Any of the following people can file a petition to establish paternity:

  • the child
  • the child's biological mother
  • a male claiming to be the child's father
  • a person with legal or physical custody of the child
  • The State of Wisconsin
  • a guardian ad litem appointed to represent the child, or
  • a grandparent if the parent is dependent on that grandparent.

In Wisconsin, after a petition to establish paternity has been filed, the court will hold a pretrial hearing. At the pretrial hearing, either side can present evidence and witnesses proving or disproving paternity, including genetic test results. The court will then make a recommendation that the case either be dismissed, or that the father acknowledge paternity.

If the father acknowledges paternity after the pretrial hearing, the court can also recommend a child support amount and a visitation schedule for the child. If the parents do not agree, those issues will be decided at a later trial. The judge will decide those issues at the trial, unless one parent requests a jury trial, where at least 5 of 6 jurors have to agree and will decide child support, custody and visitation.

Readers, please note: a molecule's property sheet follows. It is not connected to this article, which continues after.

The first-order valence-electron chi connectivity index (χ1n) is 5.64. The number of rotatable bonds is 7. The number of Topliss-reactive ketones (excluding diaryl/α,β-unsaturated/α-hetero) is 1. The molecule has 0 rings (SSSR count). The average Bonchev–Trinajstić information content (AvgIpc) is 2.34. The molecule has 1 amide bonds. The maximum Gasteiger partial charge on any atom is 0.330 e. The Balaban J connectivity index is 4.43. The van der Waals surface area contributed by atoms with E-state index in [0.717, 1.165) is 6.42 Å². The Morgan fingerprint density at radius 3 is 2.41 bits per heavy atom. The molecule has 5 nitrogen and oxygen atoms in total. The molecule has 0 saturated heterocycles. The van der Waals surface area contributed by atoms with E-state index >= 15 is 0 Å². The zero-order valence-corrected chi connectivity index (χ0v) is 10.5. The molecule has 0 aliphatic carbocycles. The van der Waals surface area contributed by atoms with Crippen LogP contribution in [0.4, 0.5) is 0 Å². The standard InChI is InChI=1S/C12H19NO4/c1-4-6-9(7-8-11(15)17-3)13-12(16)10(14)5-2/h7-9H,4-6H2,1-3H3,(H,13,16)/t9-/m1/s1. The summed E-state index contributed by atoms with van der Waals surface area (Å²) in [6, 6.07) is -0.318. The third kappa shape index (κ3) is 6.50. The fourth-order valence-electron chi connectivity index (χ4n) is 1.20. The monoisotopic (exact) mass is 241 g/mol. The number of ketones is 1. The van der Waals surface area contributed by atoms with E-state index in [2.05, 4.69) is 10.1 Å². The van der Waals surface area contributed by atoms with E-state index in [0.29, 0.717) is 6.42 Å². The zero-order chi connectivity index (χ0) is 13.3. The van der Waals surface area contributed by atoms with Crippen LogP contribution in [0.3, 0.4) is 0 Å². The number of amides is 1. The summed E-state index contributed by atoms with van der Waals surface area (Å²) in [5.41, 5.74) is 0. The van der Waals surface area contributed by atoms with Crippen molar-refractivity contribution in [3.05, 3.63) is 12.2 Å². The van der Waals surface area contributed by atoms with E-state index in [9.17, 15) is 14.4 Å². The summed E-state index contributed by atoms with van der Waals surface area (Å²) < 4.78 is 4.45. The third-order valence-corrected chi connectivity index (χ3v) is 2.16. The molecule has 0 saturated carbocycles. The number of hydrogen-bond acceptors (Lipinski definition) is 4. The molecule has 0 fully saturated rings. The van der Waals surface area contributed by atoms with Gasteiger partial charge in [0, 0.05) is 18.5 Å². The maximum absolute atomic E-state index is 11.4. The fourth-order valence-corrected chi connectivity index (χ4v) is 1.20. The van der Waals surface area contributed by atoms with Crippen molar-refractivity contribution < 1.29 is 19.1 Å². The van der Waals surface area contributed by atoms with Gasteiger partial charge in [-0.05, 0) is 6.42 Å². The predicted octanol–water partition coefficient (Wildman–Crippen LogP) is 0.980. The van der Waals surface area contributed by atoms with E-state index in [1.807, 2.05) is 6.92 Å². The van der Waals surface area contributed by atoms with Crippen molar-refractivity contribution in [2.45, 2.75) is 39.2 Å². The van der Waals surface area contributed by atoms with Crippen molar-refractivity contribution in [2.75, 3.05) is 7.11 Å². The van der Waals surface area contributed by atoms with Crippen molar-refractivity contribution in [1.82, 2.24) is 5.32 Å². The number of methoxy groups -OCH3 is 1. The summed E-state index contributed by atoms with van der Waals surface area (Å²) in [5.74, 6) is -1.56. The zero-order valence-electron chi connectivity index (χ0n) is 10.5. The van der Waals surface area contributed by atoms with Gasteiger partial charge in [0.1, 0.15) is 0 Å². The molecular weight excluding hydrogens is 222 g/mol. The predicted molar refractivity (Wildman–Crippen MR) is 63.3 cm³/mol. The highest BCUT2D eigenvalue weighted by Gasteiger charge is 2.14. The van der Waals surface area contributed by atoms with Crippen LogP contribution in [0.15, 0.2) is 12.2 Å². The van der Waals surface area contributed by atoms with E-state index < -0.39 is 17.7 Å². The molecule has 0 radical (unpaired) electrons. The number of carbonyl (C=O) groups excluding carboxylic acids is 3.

Benefits of Establishing Paternity

The State of Wisconsin believes that children are almost always better off when paternity is established. Children should know who their parents are. Children have the right to be financially supported by both parents. Children have the right to be visited by both parents and have both parents contribute to the decisions that affect their future.

Once paternity has been established, children can also inherit from either parent, and possibly receive benefits through their parents, such as health insurance, Social Security or veterans' benefits. Children can also receive life-saving medical care when they have complete access to both parents' medical histories and information about potential inherited conditions.

Parents benefit when two (rather than just one) parents financially support the child - this helps relieve the heavy financial burdens placed on single parents and also typically increases the child's quality of life.

Legal fathers can assert their rights to spend time with their children and share in custodial decisions. Finally, it's almost always best to have two parents sharing the responsibilities of taking care of their child and contributing to his or her development.

Click here to learn more about child custody in Wisconsin.


See an experienced local family law attorney if you have additional questions about establishing paternity in Wisconsin.

To read the full text of Wisconsin law on paternity, see the Wisconsin Statutes, Chapter 767, Subchapter IX

Here are the local child support agencies for Wisconsin.

Here is a map and links to contact information for the Wisconsin circuit courts.